Sea dreen blooms 1622 as coral reefs disappear

Sea drenes bloom in waters off the coast of New Zealand, as the coral reefs that once protected it are being destroyed.

Key points:The blooms have been documented since the early 1900s and have been reported in the Pacific Ocean, the Coral Sea, South Atlantic and the Indian OceanThe reefs, known as sea dreen, are home to more than 80 species of coralsThe ocean is warming faster than ever before due to carbon dioxide emissionsThe bloom occurs when water is exposed to the sun and warm air moves in, causing the corals to swell up and expel algae.

“It’s a very interesting blooms, because there’s not really any coral in it,” Dr Andrew Wilson, from the National Marine Biological Laboratory, said.

“When the sun shines on them, they actually get more water to them than normal.”

Dr Wilson said the bloom had been recorded in the Coral Seas, where coral species are the main source of food for the sea drens, but had not been reported anywhere else.

“This blooms has been documented for a long time, and the coralline algae has been growing in the sea for about 150 million years,” he said.

Dr Wilson explained the algae is a “green” form of corallinium, which is used in cosmetics, cosmetics made with vegetable oils and as a natural insect repellent.

“The algae produces a lot of heat which makes it hard to grow in the water,” he explained.

“But we do know that a lot more sunlight is getting through the coralls, so it’s becoming a little bit warmer.”

Dr Andrew Wilson and colleagues say they have recorded more than 8,000 blooms from the corral off New Zealand’s west coast since the late 1800s.

Sea dren are native to the Pacific, where they live in a range of habitats including reefs, deep sea trenches and the depths of the sea.

“They live in the deep ocean and are really special animals, because they can be in the depths and live in temperatures between 50 and 100 degrees centigrade,” Dr Wilson said.”[They] don’t have a real home anywhere else in the world.”

He said the coralling ability of the coral, which consists of large, flapping tubes that curl in the ocean, is a crucial feature for its survival.

“These corallines are the only coral species that live in these deep sea beds,” he added.

“And so they have to swim really close together, which means they have a very high chance of survival in those depths.”

Dr Ian Watson, who is the chief scientist at the Queensland Museum, said the discovery of coronal blooms in the New Zealand area was a significant step forward.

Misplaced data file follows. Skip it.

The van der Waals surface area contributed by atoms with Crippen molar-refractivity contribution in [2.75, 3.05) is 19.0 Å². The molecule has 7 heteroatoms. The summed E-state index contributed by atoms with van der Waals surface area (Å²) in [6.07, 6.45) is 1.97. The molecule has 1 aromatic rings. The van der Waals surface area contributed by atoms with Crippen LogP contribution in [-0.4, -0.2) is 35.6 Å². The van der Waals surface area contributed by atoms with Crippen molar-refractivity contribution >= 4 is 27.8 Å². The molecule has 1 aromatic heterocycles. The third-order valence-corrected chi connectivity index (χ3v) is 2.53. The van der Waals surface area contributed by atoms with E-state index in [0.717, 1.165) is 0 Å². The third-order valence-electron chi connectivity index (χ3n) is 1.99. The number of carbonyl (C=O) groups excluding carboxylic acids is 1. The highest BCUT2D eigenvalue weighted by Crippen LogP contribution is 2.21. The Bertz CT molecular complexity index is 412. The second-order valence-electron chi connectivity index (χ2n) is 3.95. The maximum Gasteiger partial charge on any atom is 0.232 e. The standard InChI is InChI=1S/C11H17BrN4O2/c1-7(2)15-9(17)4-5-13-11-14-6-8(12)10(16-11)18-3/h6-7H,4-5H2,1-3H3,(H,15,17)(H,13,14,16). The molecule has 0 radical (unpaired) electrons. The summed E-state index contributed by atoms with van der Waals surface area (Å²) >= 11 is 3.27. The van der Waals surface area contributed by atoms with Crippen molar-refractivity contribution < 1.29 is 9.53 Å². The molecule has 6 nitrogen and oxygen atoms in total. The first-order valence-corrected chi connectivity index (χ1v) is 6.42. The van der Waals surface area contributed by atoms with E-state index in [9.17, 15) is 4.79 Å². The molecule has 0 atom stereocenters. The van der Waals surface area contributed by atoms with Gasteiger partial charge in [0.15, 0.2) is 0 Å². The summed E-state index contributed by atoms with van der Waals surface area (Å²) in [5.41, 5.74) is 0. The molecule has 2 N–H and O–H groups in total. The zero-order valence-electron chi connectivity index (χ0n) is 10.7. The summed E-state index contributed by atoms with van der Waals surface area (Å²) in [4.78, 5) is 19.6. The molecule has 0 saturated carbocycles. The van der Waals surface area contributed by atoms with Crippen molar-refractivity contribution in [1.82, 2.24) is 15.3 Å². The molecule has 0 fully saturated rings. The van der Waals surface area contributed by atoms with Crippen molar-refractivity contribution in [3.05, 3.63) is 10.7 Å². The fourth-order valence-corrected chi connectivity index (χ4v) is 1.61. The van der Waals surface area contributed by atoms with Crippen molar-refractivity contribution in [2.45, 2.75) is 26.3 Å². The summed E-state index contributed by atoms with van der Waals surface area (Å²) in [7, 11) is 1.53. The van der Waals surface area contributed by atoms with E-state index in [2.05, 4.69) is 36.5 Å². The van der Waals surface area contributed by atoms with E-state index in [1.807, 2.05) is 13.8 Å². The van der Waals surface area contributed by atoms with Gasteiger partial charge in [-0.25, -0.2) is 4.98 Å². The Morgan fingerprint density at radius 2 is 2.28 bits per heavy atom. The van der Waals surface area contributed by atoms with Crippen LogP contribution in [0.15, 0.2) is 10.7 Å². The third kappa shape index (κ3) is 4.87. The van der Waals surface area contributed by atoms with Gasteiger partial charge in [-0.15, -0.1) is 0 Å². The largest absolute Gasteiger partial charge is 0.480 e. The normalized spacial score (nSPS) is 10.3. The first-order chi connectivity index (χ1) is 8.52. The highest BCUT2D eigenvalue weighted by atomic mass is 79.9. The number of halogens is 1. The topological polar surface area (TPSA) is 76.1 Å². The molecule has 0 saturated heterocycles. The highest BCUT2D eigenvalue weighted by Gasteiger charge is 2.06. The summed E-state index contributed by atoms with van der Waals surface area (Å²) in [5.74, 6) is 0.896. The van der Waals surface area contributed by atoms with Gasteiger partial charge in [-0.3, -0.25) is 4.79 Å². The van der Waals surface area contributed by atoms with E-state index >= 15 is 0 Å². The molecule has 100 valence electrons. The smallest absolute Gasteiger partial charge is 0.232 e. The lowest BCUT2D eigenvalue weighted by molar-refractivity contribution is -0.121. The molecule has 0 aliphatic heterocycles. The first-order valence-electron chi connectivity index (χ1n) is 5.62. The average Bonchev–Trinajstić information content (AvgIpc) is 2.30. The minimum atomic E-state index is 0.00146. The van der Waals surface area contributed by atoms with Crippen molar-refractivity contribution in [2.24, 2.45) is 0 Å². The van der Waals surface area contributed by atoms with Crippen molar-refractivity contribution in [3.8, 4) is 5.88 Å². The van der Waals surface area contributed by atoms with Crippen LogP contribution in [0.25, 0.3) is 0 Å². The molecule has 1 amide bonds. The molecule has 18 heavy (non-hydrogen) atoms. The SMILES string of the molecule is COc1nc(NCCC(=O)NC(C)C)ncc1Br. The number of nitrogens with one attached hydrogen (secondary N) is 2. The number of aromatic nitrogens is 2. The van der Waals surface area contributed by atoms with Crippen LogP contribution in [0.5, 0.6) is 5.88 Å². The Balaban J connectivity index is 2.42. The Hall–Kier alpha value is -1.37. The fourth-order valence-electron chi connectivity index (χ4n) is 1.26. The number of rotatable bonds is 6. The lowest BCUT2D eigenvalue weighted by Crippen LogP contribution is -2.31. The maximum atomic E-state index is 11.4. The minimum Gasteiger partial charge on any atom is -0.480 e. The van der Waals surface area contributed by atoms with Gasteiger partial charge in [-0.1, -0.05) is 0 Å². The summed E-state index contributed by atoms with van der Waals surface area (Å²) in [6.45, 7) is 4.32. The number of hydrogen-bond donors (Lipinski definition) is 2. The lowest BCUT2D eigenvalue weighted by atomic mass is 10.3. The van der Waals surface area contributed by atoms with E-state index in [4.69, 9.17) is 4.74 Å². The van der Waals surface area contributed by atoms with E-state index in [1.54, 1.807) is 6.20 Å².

“I think it is going to be a really important area of research in the future, because we’ve seen so many coronal processes in other places, including the deep oceans, that we can learn a lot from the coral reef,” he told ABC News.

Dr Watson said the new information from the University of Canterbury was a great step forward, but that it was important to understand the coral species and the ecosystem.

“If we’re going to understand how corallins work in the oceans, we need to understand their physiology and how they can change with climate change,” he suggested.

Dr John Lough, a professor of coral biology at the University and University of Western Australia, said there was no doubt corals were important to marine life, but the reefs needed to be protected from the ocean’s warming temperatures.

“That is the challenge we face in this region.

It is getting hotter, and corals are really important for many marine species,” Dr Lough said.

He said there were many different species of coral in the area, but a corallina was “the most important corallini”.

“A lot of coralls can’t survive the harsh conditions we are going through now,” he warned.

“We need to get on top of the problem, so that we don’t lose corallinis.”

Dr Watson agreed.

“What we have now is a very good snapshot of coralling, but we need much more to go before we can say that corallinos are really that important to the coral in terms of keeping them healthy,” he advised.

“A good example of this is the Great Barrier Reef.

When you go into the Great Barre Strait, the coral populations are really low, and they are being impacted by climate change.”

Now, we know that the corollas are doing really well, but what we need is to go into some of the other areas and find out how coralling is affecting these corallinas.

“Topics:marine-biology,climate-change,environment,science-and-technology,environmental-impact,science,sciencepolicy,human-interest,global-warming,sciencecommissions,africa,new-zealandFirst posted